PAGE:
Membership Benefits

Exclusive Discounts for ICSA Members 

Join ICSA Today

An Association of Farmers for Farmers

Teagasc Clinics on Transferring the Family Farm

Aug 25, 2014 | General News | 0 comments

25th August 2014

Teagasc are hosting a series of clinics around the country titled “Transferring the Family Farm”. These events, which will commence on the 9th September at Errigal Country House Hotel, Cootehill, Co. Cavan, are open to all farm families to attend.
James McDonnell, financial specialist, Teagasc said: “Inheritance and succession, is an on-going issue for Irish farm families and must be dealt with in a timely fashion. At these clinics you will gain an insight into, not only the legal, social welfare, and tax implications, but also the best way to go about having the conversation in the family setting.”

Planning the transfer of the family farm to the next generation can be a difficult task for any parent. There are good tax incentives to promote early farm transfer, but this is a personal decision for every land owner. Completing this task, while looking after all of your dependants fairly and your own future income in the most tax efficient way, while fulfilling the requirements of the law, is not easy. Many people put off the event for as long as possible, but if the process started promptly and with careful planning some of the pitfalls may be avoided.

At each of the 11 clinics, a Teagasc Specialist will make a short address, covering all aspects that need to be considered when writing a succession plan. The clinic will then be open to the farm families present to go and have “one to one” private conversations with the professionals set up in booths around the venue.
Professionals in attendance will include;
• Accountants/Tax advisers
• Solicitors
• Succession mediators
• Social welfare advisers
• Citizens information
• Teagasc Education officers / Collaborative farming / financial specialists
Family involvement in planning for succession is essential. A key aim must be to have an open conversation with the people involved so that misunderstandings can be avoided. Some issues you can address with the relevant professionals could include:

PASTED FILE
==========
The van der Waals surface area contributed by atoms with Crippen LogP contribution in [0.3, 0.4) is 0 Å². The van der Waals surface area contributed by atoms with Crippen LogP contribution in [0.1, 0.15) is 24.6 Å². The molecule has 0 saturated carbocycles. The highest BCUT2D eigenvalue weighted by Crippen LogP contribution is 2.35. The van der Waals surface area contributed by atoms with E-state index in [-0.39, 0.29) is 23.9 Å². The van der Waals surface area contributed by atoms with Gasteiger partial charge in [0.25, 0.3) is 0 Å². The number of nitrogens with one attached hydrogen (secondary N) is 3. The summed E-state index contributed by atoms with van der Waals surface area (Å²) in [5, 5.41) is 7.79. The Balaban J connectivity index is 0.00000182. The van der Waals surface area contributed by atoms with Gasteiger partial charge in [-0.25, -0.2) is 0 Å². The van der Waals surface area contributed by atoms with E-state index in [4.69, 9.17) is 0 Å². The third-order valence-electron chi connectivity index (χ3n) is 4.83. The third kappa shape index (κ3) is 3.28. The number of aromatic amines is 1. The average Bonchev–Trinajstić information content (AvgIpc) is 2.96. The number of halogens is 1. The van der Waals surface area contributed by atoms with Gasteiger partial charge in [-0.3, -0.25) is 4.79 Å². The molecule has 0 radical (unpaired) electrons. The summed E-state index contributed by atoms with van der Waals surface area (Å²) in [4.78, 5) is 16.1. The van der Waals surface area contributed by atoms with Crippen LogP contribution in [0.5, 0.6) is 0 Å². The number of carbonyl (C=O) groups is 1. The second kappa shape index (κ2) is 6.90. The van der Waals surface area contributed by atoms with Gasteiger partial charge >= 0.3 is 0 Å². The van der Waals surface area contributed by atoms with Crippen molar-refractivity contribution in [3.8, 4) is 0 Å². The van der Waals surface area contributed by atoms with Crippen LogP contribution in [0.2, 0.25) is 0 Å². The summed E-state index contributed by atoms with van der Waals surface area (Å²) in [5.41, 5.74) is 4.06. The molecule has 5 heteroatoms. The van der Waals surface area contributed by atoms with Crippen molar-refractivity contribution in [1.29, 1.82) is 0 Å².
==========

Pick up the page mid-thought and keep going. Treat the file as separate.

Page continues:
• Writing a will / forming trusts
• Starting the conversation within the family
• Income security after retirement and pensions
• Fair deal scheme and its pitfalls
• Options to cater for other siblings
• Forming a partnership with your children
There are also a number of Tax issues to be considered. On life time transfer of farm assets, Capital Acquisitions Tax (CGT), Capital Gains Tax (CGT) and Stamp Duty are the taxes for which a return must be filed. Reliefs may be claimed from each of these taxes. With the drop in property values over the past few years the threshold of each relief has also dropped so care must be taken in planning the transfer to reduce any tax due.

Transferring the family farm with good professional advice will help make the task less daunting. It is important to make preparations early so that potential problems can be assessed and avoided before they arise. This will give peace of mind to the parent and give the successor the best possible chance of keeping the farm business together for future generations. The majority of farm families do not plan adequately for succession, so all land owners and potential successors are encouraged to be informed of the issues by attending one of these events.
Seminars will take place from 9th September to 14th of October at various locations around the country. Pre booking is essential.
• Book online at
• Contact your local Teagasc Office


Share Socially

Livestock Prices